Because Bitcoin now is worth something, because people want Bitcoin for whatever reason, it can be used as cash.
To recap, that means Bitcoin was invented to be a cash system. A system that can run without a central authority like VISA or MasterCard, but by anyone. And because people now think Bitcoin is worth something, it can be used to pay for things.
What is the blockchain
Previously we skipped through blockchain quite fast, but this time: let’s dig into the blockchain.
The blockchain is particularly interesting because the technology people are raving about. Back to the smart people at the start of the post: they all say “I’m not so sure about Bitcoin, but the blockchain is interesting“.
Now, some of these smart people are also just stupid people pretending to be smart, because they still don’t understand it. They just heard other smart people say the blockchain is important, and they repeat it.
Anyway. As we went through, the real innovation of the Bitcoin white paper, was the blockchain. The innovation how we every ten minutes add a block, which contains transactions, to a blockchain. By doing this, everyone using Bitcoin knows exactly who has Bitcoins and who don’t.
But how does this really work?
Well. Zoom-out time again.
The Bitcoin program
A part of the Bitcoin innovation we haven’t talked about yet is the Bitcoin program. Not only did this Satoshi Nakamoto figure write a white paper, he also made a computer program.
What he did, was he actually took what he described in his white paper, and made a program that did exactly what we wrote. This program was published to Github. Github is a website for programmers where they can upload programming code and programs. Github is used both for companies – but also for open projects where everyone can see the code and follow along.
Github doesn’t require you identify who you are, meaning Github allows code from anonymous developers. Just like the original white paper was uploaded as a PDF without anyone knowing who did it, the same is the case with the original program.
The original Bitcoin is open-source. This means you can go and see every line of code that runs Bitcoin! You can click here and see the code yourself.
When something is open source, it means a couple of things.
First of all, it means, that everyone in the world can see how the program works (heck, just try to see this random file from the Bitcoin program – which I’ve no clue what does!). That means that you – if you know programming code – can verify that whatever you’re running actually do as you suspect.
This has a couple of very interesting consequences.
The first consequence is that this means everyone can copy the code, which is called a fork. Tomorrow, you and I, could simply copy the Bitcoin code and call is Bitcoin2, and we would be up and running.
The second consequence is that other people can improve the code. If I want to add something to the program or fix a mistake, I can. This means hundreds, if not thousands of people, help on the program.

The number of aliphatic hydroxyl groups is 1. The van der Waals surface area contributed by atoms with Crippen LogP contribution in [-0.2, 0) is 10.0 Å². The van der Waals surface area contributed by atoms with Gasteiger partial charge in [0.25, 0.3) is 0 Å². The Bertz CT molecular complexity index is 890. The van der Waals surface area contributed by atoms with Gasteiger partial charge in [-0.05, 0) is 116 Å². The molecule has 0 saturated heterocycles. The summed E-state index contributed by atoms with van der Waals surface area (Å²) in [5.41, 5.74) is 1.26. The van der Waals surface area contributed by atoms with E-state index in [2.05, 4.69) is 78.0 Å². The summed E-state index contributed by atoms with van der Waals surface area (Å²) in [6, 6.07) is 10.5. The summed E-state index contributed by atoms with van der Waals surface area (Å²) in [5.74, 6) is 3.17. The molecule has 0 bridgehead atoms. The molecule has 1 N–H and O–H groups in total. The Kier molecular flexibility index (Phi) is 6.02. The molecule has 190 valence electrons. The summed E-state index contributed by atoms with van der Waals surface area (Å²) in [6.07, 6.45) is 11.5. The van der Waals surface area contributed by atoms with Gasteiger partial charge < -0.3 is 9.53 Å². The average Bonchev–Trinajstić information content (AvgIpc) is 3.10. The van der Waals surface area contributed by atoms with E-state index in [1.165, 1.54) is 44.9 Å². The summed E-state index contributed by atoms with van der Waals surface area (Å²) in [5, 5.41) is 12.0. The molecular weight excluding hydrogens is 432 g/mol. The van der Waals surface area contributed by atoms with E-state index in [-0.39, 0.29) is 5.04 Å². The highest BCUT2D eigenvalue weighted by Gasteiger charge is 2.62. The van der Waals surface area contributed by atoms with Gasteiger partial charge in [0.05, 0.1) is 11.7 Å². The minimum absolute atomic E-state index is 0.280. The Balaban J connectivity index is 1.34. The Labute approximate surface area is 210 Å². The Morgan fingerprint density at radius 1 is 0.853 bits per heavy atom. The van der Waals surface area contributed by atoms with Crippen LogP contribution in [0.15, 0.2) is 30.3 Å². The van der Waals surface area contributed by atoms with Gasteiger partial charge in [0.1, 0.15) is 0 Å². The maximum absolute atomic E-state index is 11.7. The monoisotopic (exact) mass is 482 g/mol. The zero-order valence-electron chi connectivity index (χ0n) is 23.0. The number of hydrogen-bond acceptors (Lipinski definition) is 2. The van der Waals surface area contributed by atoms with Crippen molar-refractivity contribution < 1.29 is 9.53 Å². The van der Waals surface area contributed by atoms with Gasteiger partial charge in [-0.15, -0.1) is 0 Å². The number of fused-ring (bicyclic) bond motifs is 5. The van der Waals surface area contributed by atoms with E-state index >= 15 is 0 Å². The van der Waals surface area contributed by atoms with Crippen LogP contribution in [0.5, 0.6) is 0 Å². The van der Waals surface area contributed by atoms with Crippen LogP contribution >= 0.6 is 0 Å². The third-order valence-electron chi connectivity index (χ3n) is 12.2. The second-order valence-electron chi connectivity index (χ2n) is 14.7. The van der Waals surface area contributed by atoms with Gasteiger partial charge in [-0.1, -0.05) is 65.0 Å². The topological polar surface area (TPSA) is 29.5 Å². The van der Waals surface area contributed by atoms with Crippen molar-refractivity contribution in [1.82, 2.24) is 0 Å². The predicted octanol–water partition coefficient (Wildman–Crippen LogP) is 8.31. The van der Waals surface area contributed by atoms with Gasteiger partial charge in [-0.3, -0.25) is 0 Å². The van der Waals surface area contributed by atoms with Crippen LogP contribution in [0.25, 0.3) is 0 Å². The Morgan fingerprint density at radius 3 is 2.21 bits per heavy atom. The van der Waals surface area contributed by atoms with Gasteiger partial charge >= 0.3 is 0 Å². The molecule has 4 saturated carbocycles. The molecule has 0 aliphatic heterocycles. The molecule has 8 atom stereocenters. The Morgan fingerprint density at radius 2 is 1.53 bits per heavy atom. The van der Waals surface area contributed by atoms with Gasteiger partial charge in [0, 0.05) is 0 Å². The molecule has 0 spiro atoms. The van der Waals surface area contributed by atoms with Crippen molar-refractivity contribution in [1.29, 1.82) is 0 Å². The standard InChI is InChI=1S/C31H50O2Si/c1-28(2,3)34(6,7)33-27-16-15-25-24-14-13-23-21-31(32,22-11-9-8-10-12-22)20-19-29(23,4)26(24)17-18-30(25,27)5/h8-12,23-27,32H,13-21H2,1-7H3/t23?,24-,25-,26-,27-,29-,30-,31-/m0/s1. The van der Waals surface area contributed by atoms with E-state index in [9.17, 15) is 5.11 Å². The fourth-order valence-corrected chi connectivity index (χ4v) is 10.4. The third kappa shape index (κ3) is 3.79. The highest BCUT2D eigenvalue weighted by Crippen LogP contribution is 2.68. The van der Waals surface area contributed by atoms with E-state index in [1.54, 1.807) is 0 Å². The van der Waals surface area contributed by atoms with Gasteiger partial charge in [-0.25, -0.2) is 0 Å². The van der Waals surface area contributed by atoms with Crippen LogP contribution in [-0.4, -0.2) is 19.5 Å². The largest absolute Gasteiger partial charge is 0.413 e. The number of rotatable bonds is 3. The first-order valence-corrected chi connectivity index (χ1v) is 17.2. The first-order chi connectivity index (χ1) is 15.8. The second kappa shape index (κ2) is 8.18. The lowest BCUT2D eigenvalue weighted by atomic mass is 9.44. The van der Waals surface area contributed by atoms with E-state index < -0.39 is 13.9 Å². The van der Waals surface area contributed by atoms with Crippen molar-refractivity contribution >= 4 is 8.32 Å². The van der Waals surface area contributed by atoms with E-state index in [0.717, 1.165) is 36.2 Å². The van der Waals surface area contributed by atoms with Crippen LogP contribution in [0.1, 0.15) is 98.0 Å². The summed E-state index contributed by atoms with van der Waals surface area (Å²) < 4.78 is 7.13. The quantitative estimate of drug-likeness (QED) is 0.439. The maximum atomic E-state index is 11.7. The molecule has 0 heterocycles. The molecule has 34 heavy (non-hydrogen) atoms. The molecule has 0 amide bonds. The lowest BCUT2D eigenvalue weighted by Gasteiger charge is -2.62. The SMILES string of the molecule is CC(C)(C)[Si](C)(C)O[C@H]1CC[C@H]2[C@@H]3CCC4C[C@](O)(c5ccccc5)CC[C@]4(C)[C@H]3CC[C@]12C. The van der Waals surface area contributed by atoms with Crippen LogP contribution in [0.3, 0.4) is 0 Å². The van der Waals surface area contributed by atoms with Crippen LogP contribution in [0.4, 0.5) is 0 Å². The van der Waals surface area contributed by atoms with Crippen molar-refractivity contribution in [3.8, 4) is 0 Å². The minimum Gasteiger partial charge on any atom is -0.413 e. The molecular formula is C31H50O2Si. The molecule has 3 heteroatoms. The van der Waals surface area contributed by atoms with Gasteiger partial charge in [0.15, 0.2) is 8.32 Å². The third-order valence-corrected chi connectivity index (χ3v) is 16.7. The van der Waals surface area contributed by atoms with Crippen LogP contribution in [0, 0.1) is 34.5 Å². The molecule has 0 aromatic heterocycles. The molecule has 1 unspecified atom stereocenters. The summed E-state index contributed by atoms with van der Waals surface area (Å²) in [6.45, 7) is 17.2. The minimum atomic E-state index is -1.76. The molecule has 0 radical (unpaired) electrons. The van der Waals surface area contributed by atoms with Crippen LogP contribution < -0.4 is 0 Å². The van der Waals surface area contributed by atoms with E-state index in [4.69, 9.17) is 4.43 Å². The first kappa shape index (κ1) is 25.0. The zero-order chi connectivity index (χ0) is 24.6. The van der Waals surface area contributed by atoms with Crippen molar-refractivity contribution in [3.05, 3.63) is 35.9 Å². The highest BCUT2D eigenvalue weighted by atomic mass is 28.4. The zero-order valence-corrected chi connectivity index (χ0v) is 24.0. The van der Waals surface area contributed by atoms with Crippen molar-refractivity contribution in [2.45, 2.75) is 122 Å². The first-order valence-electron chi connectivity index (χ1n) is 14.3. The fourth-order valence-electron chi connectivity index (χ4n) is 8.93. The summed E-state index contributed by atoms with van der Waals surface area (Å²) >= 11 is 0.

The original Bitcoin program is designed as a peer-to-peer system.
Remember the illegal downloading software Kazaa, or heard about torrents? These are based on a peer-to-peer system.
If I have a music file and I want to share it on the Internet, the first person downloads the file from me directly. Now, when the third person wants to download the file, he will download half from me and a half from the first person.
This is how a peer-to-peer system works. Instead of everyone downloading the file from me, the peers in the system – the users – download and upload data to each other. Peer-to-peer doesn’t have to be illegal – it can also be used for more legit purposes.
The original Bitcoin programs work in the same way. When you download the program, you automatically become a computer in the big Bitcoin network. You will automatically download the whole blockchain – which is sent to you from all the other computers in the Bitcoin network. Every time someone makes a transaction, everyone in the system knows about it in seconds. Every time a new block is added to the blockchain, this block is sent to every single computer in the network.
Bitcoin is run by computers and everyone can join in. But then this begs the question: why on earth would anyone do this? Of course, if you believe in Bitcoin, you might run the program – but there is really not an incentive to run the program. Without an incentive, the system wouldn’t be run on many computers, but only a few.
This is where Bitcoin mining comes in. Bitcoin mining is done from a special program designed for specific users. This means there are two different Bitcoin programs: the “user-friendly” Bitcoin program and the “Bitcoin mining” program.
The “user-friendly” program is a part of the peer-to-peer system. When I download the blockchain, all the other computers running the “user-friendly” program, will send me the data. When I make a transaction, it will be sent to all the programs within seconds. This works the way that every program is connected to a couple of other computers (example 8 computers), and not all of them at the same time:
The “Bitcoin mining” program is a bit different. The “Bitcoin mining” program has an additional feature the “user-friendly” program doesn’t: It is adding blocks.
Remember, transactions are sent out to everyone in the network in seconds. But at this time, you’re not really sure that these are LEGIT transactions. Let’s say that the computers YOUR computer is connected to are sending fake transactions: